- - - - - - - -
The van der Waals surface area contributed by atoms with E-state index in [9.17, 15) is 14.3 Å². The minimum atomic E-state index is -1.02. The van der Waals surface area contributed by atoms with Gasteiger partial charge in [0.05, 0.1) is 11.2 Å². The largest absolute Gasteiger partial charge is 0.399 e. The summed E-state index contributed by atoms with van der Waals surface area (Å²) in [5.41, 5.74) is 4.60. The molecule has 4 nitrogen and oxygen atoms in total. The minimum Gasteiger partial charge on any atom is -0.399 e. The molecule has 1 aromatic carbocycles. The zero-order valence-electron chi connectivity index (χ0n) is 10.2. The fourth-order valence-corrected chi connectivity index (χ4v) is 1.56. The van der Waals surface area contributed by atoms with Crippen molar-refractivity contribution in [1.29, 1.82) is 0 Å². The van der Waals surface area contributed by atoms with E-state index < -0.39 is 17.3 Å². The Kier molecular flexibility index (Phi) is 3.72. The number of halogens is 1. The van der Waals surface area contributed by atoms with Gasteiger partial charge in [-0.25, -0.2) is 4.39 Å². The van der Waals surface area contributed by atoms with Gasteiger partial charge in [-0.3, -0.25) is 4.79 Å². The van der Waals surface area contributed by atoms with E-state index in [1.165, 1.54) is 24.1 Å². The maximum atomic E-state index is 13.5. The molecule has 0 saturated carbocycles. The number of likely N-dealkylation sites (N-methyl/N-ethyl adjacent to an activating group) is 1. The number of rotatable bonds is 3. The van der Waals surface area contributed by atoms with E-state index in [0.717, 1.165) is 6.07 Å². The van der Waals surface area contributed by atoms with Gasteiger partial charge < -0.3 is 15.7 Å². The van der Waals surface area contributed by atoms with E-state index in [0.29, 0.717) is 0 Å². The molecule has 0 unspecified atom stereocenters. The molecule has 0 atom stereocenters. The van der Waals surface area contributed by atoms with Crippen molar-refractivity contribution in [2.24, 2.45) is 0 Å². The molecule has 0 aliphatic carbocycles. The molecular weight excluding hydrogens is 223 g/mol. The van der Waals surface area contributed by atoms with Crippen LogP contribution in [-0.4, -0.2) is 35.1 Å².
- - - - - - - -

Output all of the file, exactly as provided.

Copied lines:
The van der Waals surface area contributed by atoms with E-state index in [9.17, 15) is 14.3 Å². The minimum atomic E-state index is -1.02. The van der Waals surface area contributed by atoms with Gasteiger partial charge in [0.05, 0.1) is 11.2 Å². The largest absolute Gasteiger partial charge is 0.399 e. The summed E-state index contributed by atoms with van der Waals surface area (Å²) in [5.41, 5.74) is 4.60. The molecule has 4 nitrogen and oxygen atoms in total. The minimum Gasteiger partial charge on any atom is -0.399 e. The molecule has 1 aromatic carbocycles. The zero-order valence-electron chi connectivity index (χ0n) is 10.2. The fourth-order valence-corrected chi connectivity index (χ4v) is 1.56. The van der Waals surface area contributed by atoms with Crippen molar-refractivity contribution in [1.29, 1.82) is 0 Å². The van der Waals surface area contributed by atoms with E-state index < -0.39 is 17.3 Å². The Kier molecular flexibility index (Phi) is 3.72. The number of halogens is 1. The van der Waals surface area contributed by atoms with Gasteiger partial charge in [-0.25, -0.2) is 4.39 Å². The van der Waals surface area contributed by atoms with Gasteiger partial charge in [-0.3, -0.25) is 4.79 Å². The van der Waals surface area contributed by atoms with E-state index in [1.165, 1.54) is 24.1 Å². The maximum atomic E-state index is 13.5. The molecule has 0 saturated carbocycles. The number of likely N-dealkylation sites (N-methyl/N-ethyl adjacent to an activating group) is 1. The number of rotatable bonds is 3. The van der Waals surface area contributed by atoms with E-state index in [0.717, 1.165) is 6.07 Å². The van der Waals surface area contributed by atoms with Gasteiger partial charge < -0.3 is 15.7 Å². The van der Waals surface area contributed by atoms with E-state index in [0.29, 0.717) is 0 Å². The molecule has 0 unspecified atom stereocenters. The molecule has 0 atom stereocenters. The van der Waals surface area contributed by atoms with Crippen molar-refractivity contribution in [2.24, 2.45) is 0 Å². The molecule has 0 aliphatic carbocycles. The molecular weight excluding hydrogens is 223 g/mol. The van der Waals surface area contributed by atoms with Crippen LogP contribution in [-0.4, -0.2) is 35.1 Å².